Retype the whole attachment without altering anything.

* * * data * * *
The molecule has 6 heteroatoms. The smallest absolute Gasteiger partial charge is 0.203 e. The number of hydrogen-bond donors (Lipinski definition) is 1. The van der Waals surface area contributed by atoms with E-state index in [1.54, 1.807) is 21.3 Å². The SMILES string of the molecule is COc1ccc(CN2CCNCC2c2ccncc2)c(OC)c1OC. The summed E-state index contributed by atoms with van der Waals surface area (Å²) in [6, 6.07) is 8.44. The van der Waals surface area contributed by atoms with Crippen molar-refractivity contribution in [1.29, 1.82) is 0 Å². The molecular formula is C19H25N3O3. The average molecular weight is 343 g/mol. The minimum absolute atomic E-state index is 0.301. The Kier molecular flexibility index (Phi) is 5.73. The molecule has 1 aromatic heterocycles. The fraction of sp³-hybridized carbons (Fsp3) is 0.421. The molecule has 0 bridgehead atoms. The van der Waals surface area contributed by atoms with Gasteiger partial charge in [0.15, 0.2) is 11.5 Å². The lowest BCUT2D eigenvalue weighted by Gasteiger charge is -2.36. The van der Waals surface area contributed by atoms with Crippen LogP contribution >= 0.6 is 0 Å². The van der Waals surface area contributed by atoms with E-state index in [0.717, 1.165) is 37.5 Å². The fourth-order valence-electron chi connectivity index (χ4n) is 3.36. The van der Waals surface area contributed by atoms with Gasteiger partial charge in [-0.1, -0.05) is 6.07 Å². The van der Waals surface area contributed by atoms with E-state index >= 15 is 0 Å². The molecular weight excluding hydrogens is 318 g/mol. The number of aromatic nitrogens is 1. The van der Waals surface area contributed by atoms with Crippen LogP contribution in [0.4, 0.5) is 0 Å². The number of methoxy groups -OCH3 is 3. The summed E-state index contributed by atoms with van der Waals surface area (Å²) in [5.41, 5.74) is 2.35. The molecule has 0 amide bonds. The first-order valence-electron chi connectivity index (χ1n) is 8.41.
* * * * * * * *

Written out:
The molecule has 6 heteroatoms. The smallest absolute Gasteiger partial charge is 0.203 e. The number of hydrogen-bond donors (Lipinski definition) is 1. The van der Waals surface area contributed by atoms with E-state index in [1.54, 1.807) is 21.3 Å². The SMILES string of the molecule is COc1ccc(CN2CCNCC2c2ccncc2)c(OC)c1OC. The summed E-state index contributed by atoms with van der Waals surface area (Å²) in [6, 6.07) is 8.44. The van der Waals surface area contributed by atoms with Crippen molar-refractivity contribution in [1.29, 1.82) is 0 Å². The molecular formula is C19H25N3O3. The average molecular weight is 343 g/mol. The minimum absolute atomic E-state index is 0.301. The Kier molecular flexibility index (Phi) is 5.73. The molecule has 1 aromatic heterocycles. The fraction of sp³-hybridized carbons (Fsp3) is 0.421. The molecule has 0 bridgehead atoms. The van der Waals surface area contributed by atoms with Gasteiger partial charge in [0.15, 0.2) is 11.5 Å². The lowest BCUT2D eigenvalue weighted by Gasteiger charge is -2.36. The van der Waals surface area contributed by atoms with Crippen LogP contribution >= 0.6 is 0 Å². The van der Waals surface area contributed by atoms with E-state index in [0.717, 1.165) is 37.5 Å². The fourth-order valence-electron chi connectivity index (χ4n) is 3.36. The van der Waals surface area contributed by atoms with Gasteiger partial charge in [-0.1, -0.05) is 6.07 Å². The van der Waals surface area contributed by atoms with E-state index >= 15 is 0 Å². The molecular weight excluding hydrogens is 318 g/mol. The number of aromatic nitrogens is 1. The van der Waals surface area contributed by atoms with Crippen LogP contribution in [0.4, 0.5) is 0 Å². The number of methoxy groups -OCH3 is 3. The summed E-state index contributed by atoms with van der Waals surface area (Å²) in [5.41, 5.74) is 2.35. The molecule has 0 amide bonds. The first-order valence-electron chi connectivity index (χ1n) is 8.41.